Tag Archives: Native Americans

Native American Accounts of the Donner Party Provide New Insight into the Tragedy

Most school children have heard the story of the ill-fated Donner Party, the small group of pioneers who became stranded in the Sierra Nevada pass (now termed “Donner Pass”) and resorted to cannibalism to survive. This month’s Archaeology Magazine highlights a new and previously unexplored source on the Donner Party tragedy – the local Native Americans.

The Route Taken by the Donner Party

Archaeologist Julie Schablitsky incorporated oral traditions handed down by the Washoe people to learn more about what happened during the tragic winter of 1846-1847.

Their oral tradition recalls the starving strangers who camped in an area that was unsuitable for that time of year. Taking pity on the pioneers, the northern Washoe attempted to feed them, leaving rabbit meat and wild potatoes near the camps. Another account states that they tried to bring the Donner Party a deer carcass, but were shot at as they approached. Later, some wel mel ti observed the migrants eating human remains. Fearing for their lives, the area’s native inhabitants continued to watch the strangers but avoided further contact. (Archaeology Magazine, Schablitsky).

To learn more about this fascinating story, see the article in Archaeology Magazine: “Letter from California: A New Look at the Donner Party” or Julie Schablitsky’s Donner Party Research.

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Archaeologists in Texas Uncover Prehistoric Hut in San Antonio

Archaeologists working in San Antonio have recently uncovered a hut, dating to approximately 1,500 BCE, along the San Antonio River. This find proves that the natives of Southern Texas (often characterized as ‘primitive’) were in fact living in sophisticated communities replete with permanent structures.

To read more about the find, see the article in the Washington Examiner.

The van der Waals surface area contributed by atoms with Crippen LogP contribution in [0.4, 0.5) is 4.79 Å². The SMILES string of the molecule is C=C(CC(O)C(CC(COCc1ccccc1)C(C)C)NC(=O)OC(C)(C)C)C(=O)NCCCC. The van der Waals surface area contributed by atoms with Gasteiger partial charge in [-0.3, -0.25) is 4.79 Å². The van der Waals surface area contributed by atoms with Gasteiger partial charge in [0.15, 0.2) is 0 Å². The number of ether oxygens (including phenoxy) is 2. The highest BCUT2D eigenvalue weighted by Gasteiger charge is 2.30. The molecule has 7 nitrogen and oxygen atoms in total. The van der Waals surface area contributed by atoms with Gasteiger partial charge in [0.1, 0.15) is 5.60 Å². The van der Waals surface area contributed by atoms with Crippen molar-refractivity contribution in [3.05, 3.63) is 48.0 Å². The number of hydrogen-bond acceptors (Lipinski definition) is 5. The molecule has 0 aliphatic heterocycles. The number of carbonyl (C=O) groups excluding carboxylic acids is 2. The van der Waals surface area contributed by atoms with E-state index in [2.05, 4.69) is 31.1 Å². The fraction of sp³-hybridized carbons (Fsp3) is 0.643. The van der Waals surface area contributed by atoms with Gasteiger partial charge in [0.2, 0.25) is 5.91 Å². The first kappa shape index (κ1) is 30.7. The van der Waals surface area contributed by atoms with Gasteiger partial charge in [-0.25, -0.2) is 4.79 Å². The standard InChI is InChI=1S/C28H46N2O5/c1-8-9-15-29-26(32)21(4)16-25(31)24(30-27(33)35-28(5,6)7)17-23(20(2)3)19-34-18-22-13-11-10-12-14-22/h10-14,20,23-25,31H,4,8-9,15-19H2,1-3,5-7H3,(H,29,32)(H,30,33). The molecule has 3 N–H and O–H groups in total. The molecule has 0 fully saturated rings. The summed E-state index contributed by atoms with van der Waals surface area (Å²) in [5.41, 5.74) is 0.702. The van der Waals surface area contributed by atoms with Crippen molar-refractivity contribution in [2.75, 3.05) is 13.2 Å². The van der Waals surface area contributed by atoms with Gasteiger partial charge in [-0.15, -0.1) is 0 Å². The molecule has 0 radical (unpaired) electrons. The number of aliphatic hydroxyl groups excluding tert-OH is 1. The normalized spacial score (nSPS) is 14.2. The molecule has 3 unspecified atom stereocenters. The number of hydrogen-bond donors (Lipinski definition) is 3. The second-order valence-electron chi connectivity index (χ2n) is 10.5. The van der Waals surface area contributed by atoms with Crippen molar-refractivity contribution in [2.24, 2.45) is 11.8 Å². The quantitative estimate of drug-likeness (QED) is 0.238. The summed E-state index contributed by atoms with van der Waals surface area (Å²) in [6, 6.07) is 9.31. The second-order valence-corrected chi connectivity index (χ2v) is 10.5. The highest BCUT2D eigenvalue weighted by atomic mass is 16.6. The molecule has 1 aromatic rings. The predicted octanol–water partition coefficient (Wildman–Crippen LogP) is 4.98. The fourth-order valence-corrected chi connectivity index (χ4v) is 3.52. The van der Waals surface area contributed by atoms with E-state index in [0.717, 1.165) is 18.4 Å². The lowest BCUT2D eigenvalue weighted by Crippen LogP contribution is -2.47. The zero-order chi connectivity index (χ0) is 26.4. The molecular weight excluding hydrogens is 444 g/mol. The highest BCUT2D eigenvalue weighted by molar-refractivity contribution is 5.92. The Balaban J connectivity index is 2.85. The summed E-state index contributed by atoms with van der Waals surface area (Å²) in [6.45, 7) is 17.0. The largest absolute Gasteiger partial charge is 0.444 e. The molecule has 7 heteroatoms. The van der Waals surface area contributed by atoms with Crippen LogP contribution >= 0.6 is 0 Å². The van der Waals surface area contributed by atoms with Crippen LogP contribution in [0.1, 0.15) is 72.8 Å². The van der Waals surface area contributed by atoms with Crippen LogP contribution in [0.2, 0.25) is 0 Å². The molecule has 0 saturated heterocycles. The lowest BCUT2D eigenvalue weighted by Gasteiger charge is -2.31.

Myths of the American Revolution & the Fourth of July

This month we celebrate the birth of our Nation on July 4, 1776. The origins of the United States of America are a fascinating study in human nature, idealization, warfare, and more. Not surprisingly, the stories that are handed down have become a mix of myth and history. This month’s National Geographic highlights some of the most perpetual myths of the Fourth of July. Read more on the article here.

  1. The Declaration of Independence was Signed July 4.
  2. Paul Revere rode Solo
  3. July 4, 1776, the colonists partied so hard it cracked the Liberty Bell
  4. Patriots all flocked to fight for freedom (considering I have Tories in my background, I know it ain’t true)
  5. The Declaration of Independence Holds Secret Messages
  6. John Adams Died Thinking of Thomas Jefferson
  7. America United Against the British
  8. Betsy Ross Made the First American Flag
  9. Native Americans Sided with the British

To find the real story behind all of these myths, read this article in National Geographic.

Archaeologists Battle to Study 9,000 Year Old Human Skeletons

Archaeologists at UC San Diego, La Jolla are currently battling for the privilege to study two human skeletons, more than 9,000 years old, recovered during a construction projector at the Chancellor’s home.

The conflict has brought to the head current controversial issues involving NAGPRA (Native American Grave Protection and Repatriation Act), which gives primary consideration to local tribes (regardless of biological or cultural affiliation with remains or artifacts). Handing the skeletons over to local tribes would permanently bar scientists from studying the remains.

“To give them away without study, would be like throwing the genetic crown jewels of the peopling of the Americas in the ocean,” said Eske Willerslev of the University of Copenhagen in Denmark, who is among about a half dozen researchers who have unsuccessfully sought in recent months to sample or study the bones. “It would be a major loss for all, including Native Americans.”

Current representations of the 12-Tribes (the powerful tribal council in the region) has demanded repatriation of the bones immediately in accordance with current laws and practice. This case may serve as a turning point for archaeologists and scientists that have long contested the validity of NAGPRA.

Read the full article on Wired.